It’s true, there are more options available today than ever before for business owners looking for a small business loan, but there isn’t really a one-size-fits-all solution. Understanding the relationship between why you need the loan and where you should be looking will help you find the right loan.

Should your first stop be the bank?

Most business owners naturally think the first place they should visit is their local bank. They likely have a business checking account and do other business banking there so it makes sense, right?

Yes, there are times when the bank might be the perfect place to start your search—provided your loan purpose makes sense for the type of financing they offer and your business meets the credit criteria the bank is looking for. Unfortunately, there are fewer banks lending to small business owners today; and unless your business is looking for the right type of loan and your business matches the right credit profile, it’s now much harder to find a loan at the bank than it once was.

“It is difficult for qualified borrowers to find willing lenders, and vice versa,” writes Karen Mills, former SBA Administrator, when describing what it takes to get a loan at the bank. “… Successful applicants wait weeks or, in some cases, a month or more for the funds to actually be approved and made available. Some banks are even refusing to lend to businesses within particular industries (for example, restaurants) or below revenue thresholds of $2 million.”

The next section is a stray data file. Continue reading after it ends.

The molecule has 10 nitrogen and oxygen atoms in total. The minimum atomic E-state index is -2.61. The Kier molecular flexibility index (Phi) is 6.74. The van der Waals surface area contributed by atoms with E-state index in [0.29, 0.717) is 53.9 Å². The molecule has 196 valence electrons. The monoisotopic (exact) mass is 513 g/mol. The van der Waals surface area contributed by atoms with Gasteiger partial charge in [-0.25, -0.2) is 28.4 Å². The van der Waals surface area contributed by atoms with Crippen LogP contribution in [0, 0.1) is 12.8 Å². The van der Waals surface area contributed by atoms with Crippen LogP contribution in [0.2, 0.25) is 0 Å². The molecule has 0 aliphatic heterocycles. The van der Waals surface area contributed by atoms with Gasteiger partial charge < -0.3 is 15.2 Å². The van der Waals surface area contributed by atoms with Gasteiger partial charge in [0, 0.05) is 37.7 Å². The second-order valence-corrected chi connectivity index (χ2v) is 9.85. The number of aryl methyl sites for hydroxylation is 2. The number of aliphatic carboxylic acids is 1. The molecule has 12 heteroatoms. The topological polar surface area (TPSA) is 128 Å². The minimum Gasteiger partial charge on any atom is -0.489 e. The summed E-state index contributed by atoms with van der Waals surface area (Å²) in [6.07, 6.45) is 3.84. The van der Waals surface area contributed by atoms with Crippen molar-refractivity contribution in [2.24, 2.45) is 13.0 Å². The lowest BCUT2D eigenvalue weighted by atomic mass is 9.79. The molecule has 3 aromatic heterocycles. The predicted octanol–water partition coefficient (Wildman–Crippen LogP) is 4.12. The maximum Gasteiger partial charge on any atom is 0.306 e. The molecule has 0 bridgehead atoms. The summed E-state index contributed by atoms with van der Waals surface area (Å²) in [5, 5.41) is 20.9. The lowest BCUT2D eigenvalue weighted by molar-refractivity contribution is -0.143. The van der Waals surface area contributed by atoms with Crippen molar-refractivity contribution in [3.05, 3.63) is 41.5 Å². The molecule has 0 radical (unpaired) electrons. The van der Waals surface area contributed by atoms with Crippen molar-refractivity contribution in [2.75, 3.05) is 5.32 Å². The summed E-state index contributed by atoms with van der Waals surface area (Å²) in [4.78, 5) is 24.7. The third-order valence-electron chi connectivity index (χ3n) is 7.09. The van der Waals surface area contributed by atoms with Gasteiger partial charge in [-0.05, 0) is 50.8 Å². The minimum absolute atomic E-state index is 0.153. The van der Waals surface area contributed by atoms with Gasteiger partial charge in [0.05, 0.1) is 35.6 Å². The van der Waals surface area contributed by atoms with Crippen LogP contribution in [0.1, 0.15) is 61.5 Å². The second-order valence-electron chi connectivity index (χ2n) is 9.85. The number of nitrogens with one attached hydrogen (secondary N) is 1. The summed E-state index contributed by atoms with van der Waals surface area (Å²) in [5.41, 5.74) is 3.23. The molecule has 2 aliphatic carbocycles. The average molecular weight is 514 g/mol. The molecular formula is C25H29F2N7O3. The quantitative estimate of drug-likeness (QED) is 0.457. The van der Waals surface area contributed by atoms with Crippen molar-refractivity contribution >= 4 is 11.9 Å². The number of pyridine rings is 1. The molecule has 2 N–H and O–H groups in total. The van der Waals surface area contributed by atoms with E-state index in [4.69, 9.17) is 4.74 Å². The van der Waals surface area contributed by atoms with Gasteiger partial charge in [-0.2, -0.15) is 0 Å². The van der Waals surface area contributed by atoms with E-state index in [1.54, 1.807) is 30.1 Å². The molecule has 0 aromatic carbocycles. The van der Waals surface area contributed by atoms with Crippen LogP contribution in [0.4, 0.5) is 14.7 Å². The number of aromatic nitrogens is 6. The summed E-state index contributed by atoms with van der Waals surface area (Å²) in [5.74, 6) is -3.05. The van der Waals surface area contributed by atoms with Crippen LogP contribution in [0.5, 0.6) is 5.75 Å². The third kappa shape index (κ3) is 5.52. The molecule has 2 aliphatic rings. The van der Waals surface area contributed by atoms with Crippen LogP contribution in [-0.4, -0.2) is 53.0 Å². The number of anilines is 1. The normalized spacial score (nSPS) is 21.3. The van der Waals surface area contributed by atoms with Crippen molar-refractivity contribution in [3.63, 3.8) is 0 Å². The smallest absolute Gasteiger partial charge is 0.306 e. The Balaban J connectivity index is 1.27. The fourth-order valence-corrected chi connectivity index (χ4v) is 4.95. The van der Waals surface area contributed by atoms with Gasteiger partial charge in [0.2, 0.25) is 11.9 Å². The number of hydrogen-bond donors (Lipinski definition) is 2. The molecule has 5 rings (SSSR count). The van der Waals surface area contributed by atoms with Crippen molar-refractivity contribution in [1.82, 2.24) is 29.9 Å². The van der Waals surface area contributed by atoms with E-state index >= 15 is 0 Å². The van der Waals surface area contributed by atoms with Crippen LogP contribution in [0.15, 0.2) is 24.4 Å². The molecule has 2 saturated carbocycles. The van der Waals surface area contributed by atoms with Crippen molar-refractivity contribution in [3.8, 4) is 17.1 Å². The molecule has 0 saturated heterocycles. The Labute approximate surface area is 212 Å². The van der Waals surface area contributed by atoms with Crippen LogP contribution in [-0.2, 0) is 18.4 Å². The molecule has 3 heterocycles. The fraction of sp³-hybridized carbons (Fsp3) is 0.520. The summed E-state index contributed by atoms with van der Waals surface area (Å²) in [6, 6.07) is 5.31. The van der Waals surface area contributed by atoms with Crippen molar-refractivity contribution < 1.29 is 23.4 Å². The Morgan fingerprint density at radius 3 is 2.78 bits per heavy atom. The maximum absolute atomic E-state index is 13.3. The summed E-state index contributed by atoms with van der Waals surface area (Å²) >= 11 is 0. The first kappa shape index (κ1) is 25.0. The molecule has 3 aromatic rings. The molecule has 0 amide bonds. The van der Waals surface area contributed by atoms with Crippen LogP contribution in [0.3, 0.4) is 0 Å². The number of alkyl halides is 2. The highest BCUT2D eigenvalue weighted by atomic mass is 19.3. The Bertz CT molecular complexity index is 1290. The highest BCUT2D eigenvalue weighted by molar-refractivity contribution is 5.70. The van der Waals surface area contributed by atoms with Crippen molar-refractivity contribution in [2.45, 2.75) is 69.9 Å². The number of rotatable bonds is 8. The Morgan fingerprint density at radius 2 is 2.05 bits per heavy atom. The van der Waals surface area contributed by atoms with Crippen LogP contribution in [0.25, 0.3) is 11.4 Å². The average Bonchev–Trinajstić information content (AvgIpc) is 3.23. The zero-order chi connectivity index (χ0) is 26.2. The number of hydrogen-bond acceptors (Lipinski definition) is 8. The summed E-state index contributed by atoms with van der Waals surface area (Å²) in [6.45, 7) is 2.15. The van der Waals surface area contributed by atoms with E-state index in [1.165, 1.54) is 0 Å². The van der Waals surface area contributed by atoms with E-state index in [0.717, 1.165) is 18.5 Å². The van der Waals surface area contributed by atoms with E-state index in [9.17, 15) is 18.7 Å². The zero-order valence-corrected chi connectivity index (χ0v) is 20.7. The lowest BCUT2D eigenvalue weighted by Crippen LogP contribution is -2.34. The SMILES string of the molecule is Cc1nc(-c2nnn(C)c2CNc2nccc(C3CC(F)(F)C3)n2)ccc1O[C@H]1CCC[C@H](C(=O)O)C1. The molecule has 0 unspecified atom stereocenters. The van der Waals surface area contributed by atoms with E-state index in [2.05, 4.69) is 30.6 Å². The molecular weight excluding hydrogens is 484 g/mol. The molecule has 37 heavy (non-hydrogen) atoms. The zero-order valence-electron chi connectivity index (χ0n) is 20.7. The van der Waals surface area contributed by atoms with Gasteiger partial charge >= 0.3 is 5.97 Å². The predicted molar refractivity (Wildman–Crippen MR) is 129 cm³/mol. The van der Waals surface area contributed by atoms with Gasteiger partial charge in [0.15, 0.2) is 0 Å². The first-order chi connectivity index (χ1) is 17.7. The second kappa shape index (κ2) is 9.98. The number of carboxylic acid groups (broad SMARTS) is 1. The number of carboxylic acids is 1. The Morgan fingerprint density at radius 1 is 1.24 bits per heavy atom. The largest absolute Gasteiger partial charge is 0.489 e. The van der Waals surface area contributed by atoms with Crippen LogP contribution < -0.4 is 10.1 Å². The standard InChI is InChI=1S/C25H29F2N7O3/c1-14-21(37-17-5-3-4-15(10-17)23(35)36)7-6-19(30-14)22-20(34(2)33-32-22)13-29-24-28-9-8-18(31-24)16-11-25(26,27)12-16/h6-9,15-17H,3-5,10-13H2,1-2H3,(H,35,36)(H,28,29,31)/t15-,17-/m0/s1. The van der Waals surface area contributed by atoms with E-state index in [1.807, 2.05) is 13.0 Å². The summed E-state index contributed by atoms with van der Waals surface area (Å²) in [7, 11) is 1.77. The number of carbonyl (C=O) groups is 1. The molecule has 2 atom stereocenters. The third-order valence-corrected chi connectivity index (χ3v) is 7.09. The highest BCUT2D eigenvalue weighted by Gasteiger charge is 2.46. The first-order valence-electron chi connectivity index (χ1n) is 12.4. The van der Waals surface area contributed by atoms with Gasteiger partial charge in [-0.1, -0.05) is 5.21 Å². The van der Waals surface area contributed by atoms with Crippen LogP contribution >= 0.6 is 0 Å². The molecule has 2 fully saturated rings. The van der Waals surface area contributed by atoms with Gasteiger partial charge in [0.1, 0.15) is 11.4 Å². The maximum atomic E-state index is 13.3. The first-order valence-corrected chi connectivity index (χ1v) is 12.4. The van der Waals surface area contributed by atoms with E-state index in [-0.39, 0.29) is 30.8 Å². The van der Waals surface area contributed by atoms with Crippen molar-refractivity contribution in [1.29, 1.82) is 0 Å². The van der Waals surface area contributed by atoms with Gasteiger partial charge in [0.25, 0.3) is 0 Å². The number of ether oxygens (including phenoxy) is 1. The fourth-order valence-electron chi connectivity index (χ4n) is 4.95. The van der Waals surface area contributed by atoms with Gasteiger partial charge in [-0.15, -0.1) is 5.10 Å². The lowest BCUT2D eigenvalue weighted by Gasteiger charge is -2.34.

How does loan purpose make a difference?

In the same way technology companies like Expedia, Airbnb, and Kayak are changing the way we plan a vacation, companies like Zillow are changing the way we buy a house, companies like Uber are changing the way we hail a cab, and companies like Amazon are changing the way we buy just about everything, technology companies are changing the way many business owners get a small business loan. One of the ways they’re doing this is by focusing on specific loan types, loan terms, and other criteria that match particular business use-cases.

For example, the type of loan a business would need to cover a short-term cash flow bump would be very different from a loan designed to finance the construction of a new warehouse or buy a piece of heavy equipment. Just as it might not make financial sense to purchase an automobile with a 30-year loan, there similarly are some business financing needs that just don’t make sense for a five- or 10-year term loan.

For example, a long-term loan might not be the best choice to purchase inventory that will likely turn in a few months or fill a short-term cash flow need — the total amount of interest would be far too costly to meet the short-term use-case, even if it came with a lower annualized interest rate. On the other hand, purchasing equipment or real estate that can be depreciated over several years would likely be a great fit for a longer-term loan.

In addition to considering the term of the loan—short-term loan vs. long-term loan, there are also lenders who specialize in financing special business needs like equipment, real estate, or even the purchase of a franchise. When loan purpose drives your search for financing, it makes it easier to find the right lender, provided your business otherwise meets their credit criteria.

In addition to specializing in specific loan types, technology is streamlining the application process and leveraging data to make loan decisions faster and based upon more than just a personal credit score. If you own a small business and need capital, there have never been more options available. What’s more technology is making it easier to apply, quicker to get approved, and putting capital into your hands faster than ever before.

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